Why Title Insurance?
It's understandable when a home buyer expresses outrage at the requirement and cost for title insurance because he probably has no idea of what it does for him or even why he's required to pay for it. How would he, unless his real estate agent, lender or closing agent explains it well - which rarely happens, due to time constraints and the mountain of required paperwork at every step of any real estate transaction.
Some real estate agents (and probably some lenders or closing agents) don't explain it to their clients because they just don't understand it themselves. I was reminded of that this morning when I read the featured post, Title Insurance is a Scam in Massachusetts.
Ignorance is NOT bliss, especially when it comes to elements of our profession that we should be able to accurately explain (if not endorse) to our clients. Title insurance is one of these.
Experience teaches me that title insurance is no scam and, in fact, it's a good investment. Where else can you buy insurance that's in effect for up to 30 years, with only one up-front premium? And the fact is that title insurance is required by mortgage lenders as a condition of obtaining a home loan.
Why home buyers purchase lender's title insurance:
Lenders have a vested interest in any collateral used to secure a loan, and they have every right to require insurance for the title of a home - i.e., protection against title fraud, error, or mishandling, among other things. As a condition for lending their money, they require borrowers to purchase title insurance for the same reason they require an appraisal, a credit report, and property insurance naming the lender as an insured party: to protect their investment. Failing to do so would be negligence on the lender's part.
Maryland borrowers have the option to purchase the same title protection as lenders at additional cost, and the amount paid at closing is a one-time premium with no additional payments during the life of the loan.
Buyers purchase lender's title insurance for Peace of Mind - the same reason they purchase any insurance.
Why purchase owner's title insurance?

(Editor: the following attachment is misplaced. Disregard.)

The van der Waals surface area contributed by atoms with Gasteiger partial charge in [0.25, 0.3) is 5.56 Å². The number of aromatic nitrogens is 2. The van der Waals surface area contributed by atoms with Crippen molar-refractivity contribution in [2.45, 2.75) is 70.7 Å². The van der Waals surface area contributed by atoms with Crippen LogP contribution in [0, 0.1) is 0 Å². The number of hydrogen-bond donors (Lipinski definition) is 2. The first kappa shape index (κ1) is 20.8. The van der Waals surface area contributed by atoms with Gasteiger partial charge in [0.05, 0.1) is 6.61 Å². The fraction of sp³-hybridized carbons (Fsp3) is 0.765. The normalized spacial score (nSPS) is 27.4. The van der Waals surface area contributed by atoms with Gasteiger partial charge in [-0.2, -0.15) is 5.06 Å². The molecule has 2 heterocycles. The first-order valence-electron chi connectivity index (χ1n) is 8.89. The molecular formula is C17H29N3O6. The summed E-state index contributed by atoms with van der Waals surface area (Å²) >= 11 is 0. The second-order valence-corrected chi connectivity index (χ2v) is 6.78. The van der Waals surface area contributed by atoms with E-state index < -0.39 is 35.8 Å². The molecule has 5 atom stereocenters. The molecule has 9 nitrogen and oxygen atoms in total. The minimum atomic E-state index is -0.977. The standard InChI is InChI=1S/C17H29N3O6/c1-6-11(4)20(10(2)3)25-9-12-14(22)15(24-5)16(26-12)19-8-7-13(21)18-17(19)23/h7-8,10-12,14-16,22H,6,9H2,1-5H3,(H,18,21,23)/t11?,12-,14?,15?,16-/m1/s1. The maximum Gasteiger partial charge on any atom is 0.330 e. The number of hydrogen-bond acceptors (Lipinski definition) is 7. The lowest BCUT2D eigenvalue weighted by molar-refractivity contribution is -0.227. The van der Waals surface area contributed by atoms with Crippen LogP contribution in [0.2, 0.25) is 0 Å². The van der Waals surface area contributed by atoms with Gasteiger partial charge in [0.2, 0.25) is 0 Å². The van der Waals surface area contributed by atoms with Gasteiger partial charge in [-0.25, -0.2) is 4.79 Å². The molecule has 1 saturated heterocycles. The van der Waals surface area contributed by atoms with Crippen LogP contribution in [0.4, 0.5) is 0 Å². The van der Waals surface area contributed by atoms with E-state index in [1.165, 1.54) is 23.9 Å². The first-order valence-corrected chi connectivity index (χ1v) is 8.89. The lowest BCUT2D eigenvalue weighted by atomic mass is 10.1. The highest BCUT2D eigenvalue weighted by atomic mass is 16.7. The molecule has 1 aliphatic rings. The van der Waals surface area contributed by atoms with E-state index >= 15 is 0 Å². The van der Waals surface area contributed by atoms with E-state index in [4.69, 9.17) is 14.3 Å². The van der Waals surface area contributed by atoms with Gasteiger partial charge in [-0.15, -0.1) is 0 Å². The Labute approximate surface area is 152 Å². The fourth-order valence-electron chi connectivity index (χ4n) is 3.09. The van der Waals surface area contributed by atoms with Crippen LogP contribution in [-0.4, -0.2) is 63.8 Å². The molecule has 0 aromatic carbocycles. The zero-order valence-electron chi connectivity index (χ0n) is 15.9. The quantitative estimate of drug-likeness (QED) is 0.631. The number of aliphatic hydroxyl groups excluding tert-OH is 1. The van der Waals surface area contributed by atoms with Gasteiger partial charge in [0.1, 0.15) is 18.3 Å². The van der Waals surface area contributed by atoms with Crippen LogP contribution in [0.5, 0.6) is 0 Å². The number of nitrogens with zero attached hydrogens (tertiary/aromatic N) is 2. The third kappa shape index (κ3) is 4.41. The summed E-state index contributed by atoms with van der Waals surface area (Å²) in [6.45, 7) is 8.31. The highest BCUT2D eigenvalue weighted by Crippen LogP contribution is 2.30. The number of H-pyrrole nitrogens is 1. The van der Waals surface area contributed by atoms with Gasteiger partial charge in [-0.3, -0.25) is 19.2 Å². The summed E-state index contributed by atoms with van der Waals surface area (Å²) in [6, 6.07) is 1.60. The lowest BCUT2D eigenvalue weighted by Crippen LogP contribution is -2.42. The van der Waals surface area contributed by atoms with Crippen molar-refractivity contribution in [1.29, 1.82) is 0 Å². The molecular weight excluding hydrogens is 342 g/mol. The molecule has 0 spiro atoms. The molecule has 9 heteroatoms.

Lender's title insurance protects the lender in the event of a title issue. It does not protect the borrower, however, who may feel the effects of a title issue long before it impacts the lender. Let me share a few examples of situations when my own clients benefited from owner's title insurance:
Property description - Early in my career, a discrepancy was discovered in the property description for a townhouse community in my market. Lenders were protected during the years of litigation, but homeowners in this community who had buyer's title insurance were protected. Only they could sell their homes before the matter was resolved. Since then, I have recommended optional buyer's title insurance to all of my clients.
Encroachment - Then there was the case of two condo owners who came to agreement about swapping their garages. Everyone was happy with the arrangement until one was ready to sell, and an alert appraiser noticed that the condo owner did not have possession of the garage deeded with that unit. Returning possession of the garages to the two deeded owners became a condition of my buyer's new lender, and closing would not have taken place at the scheduled date and time if there had not been owner's title insurance in effect.
Unreleased liens - In two other cases involving my clients, one a buyer and the other a seller, previous construction liens reared their ugly heads. These liens dated back to construction of the home and apparently had been overlooked in previous title searches. Many hours were required to track down the the lien holder (no longer in business) and for previous title companies to pull their old files out of storage to review whether the liens had been paid. If there been no owner's title insurance, these two cases would not have closed on time while the legal beagles did what they do to address these situations.
As we've seen throughout the foreclosure crisis, lenders have plenty of time to wait... and wait and wait and wait... while home sellers are denied short sale approvals time and again and foreclosures are postponed for months and years. Would any of us want to wait for a title issue to impact their lender significantly enough to motivate a title insurance claim and then hope their claim coincidentally saves our butts? I'm very confident that lender's title insurance would not have expedited any of the transactions described above - but owner's title insurance did.
Who determines the cost of title insurance?
In Maryland, insurance rates are established by the state and the cost of title insurance is not negotiable, so it doesn't matter which closing agent a borrower selects. A percentage of the one-time premium is paid to the title agent as compensation for preparing the required policy.
The cost of title insurance may vary from one state to the next, but insuring the title of one's home simply makes sense no matter where your property is located. You may never need title insurance, but won't you be glad to have it if you do find yourself with a title issue?
Guaranteed,... that premium is less than the cost of hiring an attorney or settling with another party in a lawsuit or even a minor title discrepancy. I wouldn't buy a home without it!